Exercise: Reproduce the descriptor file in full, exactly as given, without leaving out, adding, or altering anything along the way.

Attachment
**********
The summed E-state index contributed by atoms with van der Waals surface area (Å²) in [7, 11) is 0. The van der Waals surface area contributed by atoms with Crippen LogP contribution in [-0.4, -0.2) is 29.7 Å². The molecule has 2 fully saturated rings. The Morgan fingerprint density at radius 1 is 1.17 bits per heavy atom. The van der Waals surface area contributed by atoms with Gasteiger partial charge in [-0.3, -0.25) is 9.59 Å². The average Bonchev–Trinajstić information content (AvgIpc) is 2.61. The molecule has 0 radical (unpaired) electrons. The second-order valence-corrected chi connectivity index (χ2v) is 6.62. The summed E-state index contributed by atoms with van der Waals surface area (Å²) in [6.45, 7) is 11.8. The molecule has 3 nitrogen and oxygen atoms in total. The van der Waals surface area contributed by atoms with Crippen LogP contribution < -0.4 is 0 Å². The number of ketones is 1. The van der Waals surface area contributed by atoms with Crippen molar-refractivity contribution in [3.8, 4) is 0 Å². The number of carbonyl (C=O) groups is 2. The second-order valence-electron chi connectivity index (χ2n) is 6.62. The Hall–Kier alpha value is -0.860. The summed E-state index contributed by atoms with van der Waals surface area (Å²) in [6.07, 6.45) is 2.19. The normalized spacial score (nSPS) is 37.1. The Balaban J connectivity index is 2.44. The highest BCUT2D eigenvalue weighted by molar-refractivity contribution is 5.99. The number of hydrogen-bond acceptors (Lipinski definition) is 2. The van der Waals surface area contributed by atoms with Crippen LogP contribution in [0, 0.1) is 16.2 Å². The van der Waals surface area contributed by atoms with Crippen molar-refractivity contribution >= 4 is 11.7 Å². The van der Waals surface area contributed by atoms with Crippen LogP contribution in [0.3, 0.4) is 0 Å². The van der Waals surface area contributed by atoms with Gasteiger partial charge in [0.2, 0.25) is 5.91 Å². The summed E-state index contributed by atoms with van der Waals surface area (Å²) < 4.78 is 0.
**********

The summed E-state index contributed by atoms with van der Waals surface area (Å²) in [7, 11) is 0. The van der Waals surface area contributed by atoms with Crippen LogP contribution in [-0.4, -0.2) is 29.7 Å². The molecule has 2 fully saturated rings. The Morgan fingerprint density at radius 1 is 1.17 bits per heavy atom. The van der Waals surface area contributed by atoms with Gasteiger partial charge in [-0.3, -0.25) is 9.59 Å². The average Bonchev–Trinajstić information content (AvgIpc) is 2.61. The molecule has 0 radical (unpaired) electrons. The second-order valence-corrected chi connectivity index (χ2v) is 6.62. The summed E-state index contributed by atoms with van der Waals surface area (Å²) in [6.45, 7) is 11.8. The molecule has 3 nitrogen and oxygen atoms in total. The van der Waals surface area contributed by atoms with Crippen LogP contribution < -0.4 is 0 Å². The number of ketones is 1. The van der Waals surface area contributed by atoms with Crippen molar-refractivity contribution in [3.8, 4) is 0 Å². The number of carbonyl (C=O) groups is 2. The second-order valence-electron chi connectivity index (χ2n) is 6.62. The Hall–Kier alpha value is -0.860. The summed E-state index contributed by atoms with van der Waals surface area (Å²) in [6.07, 6.45) is 2.19. The normalized spacial score (nSPS) is 37.1. The Balaban J connectivity index is 2.44. The highest BCUT2D eigenvalue weighted by molar-refractivity contribution is 5.99. The number of hydrogen-bond acceptors (Lipinski definition) is 2. The van der Waals surface area contributed by atoms with Crippen LogP contribution in [0, 0.1) is 16.2 Å². The van der Waals surface area contributed by atoms with Crippen molar-refractivity contribution >= 4 is 11.7 Å². The van der Waals surface area contributed by atoms with Crippen LogP contribution in [0.3, 0.4) is 0 Å². The van der Waals surface area contributed by atoms with Gasteiger partial charge in [0.2, 0.25) is 5.91 Å². The summed E-state index contributed by atoms with van der Waals surface area (Å²) < 4.78 is 0.